Stroke and heart diseases top the list of killers in the United States
HealthDay News: Rising obesity and poor nutrition are keeping heart disease at the top of the list of America's fatal illnesses, according to the 2007 edition of the American Heart Association's annual statistical round-up.
"Changes in lifestyle behaviors such as healthy diet and exercise could reduce the burden of cardiovascular disease," Wayne Rosamond, an epidemiologist at the University of North Carolina and chairman of the committee that drew up the report, said in a statement.
Instead, cardiovascular disease remains the nation's leading cause of death, accounting for 36.3 percent of all deaths, said the report, published in the journal Circulation. Heart disease topped the list of causes of death for Americans, with stroke third (behind cancer).
Stroke got special mention in this year's AHA report. Some 700,000 Americans experience a stroke each year, and the report concentrates on transient ischemic attacks (TIAs), often called "mini-strokes." These attacks are temporary arterial blockages that produce milder stroke-like symptoms that do not persist.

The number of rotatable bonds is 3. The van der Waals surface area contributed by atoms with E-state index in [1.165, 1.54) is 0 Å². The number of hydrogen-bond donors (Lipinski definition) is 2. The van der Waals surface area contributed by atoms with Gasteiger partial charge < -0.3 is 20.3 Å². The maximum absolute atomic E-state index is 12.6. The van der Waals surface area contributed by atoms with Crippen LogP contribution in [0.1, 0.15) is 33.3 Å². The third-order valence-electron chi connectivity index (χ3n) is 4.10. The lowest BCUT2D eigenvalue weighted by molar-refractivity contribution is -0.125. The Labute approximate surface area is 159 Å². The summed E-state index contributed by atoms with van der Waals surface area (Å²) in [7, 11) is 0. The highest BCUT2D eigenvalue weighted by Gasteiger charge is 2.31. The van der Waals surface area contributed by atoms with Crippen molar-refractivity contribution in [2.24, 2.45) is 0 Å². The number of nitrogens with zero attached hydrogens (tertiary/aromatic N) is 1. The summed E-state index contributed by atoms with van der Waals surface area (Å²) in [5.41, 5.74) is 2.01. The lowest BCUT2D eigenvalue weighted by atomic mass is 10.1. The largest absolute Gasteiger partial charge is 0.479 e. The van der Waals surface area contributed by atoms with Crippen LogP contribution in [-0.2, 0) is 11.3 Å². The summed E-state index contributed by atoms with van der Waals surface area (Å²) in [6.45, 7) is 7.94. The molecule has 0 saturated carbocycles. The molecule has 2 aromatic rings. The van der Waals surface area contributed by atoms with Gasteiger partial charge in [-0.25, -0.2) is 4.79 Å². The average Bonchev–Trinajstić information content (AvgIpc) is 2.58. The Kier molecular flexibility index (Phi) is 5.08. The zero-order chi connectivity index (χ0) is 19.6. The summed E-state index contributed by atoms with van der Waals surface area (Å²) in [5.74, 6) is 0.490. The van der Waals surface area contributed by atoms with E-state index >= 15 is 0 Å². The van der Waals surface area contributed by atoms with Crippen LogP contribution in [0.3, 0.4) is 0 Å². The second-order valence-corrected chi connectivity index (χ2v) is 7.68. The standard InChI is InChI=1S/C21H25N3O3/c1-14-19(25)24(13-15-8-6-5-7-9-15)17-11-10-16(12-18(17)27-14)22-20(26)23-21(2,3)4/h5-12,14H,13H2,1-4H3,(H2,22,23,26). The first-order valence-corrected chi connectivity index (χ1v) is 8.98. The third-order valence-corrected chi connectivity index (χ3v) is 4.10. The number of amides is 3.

"People underestimate the importance of TIAs," Virginia Howard, assistant professor of epidemiology at the University of Alabama at Birmingham and chairwoman of the association's stroke statistics committee, said in a prepared statement. "About half of patients who have a TIA fail to report it to their health care provider, which is a terrible oversight considering the chance of a major stroke in the weeks or months following TIA."
On the more hopeful side, the report noted that the U.S. death rate from stroke had fallen by 20.4 percent from 1994 to 2004.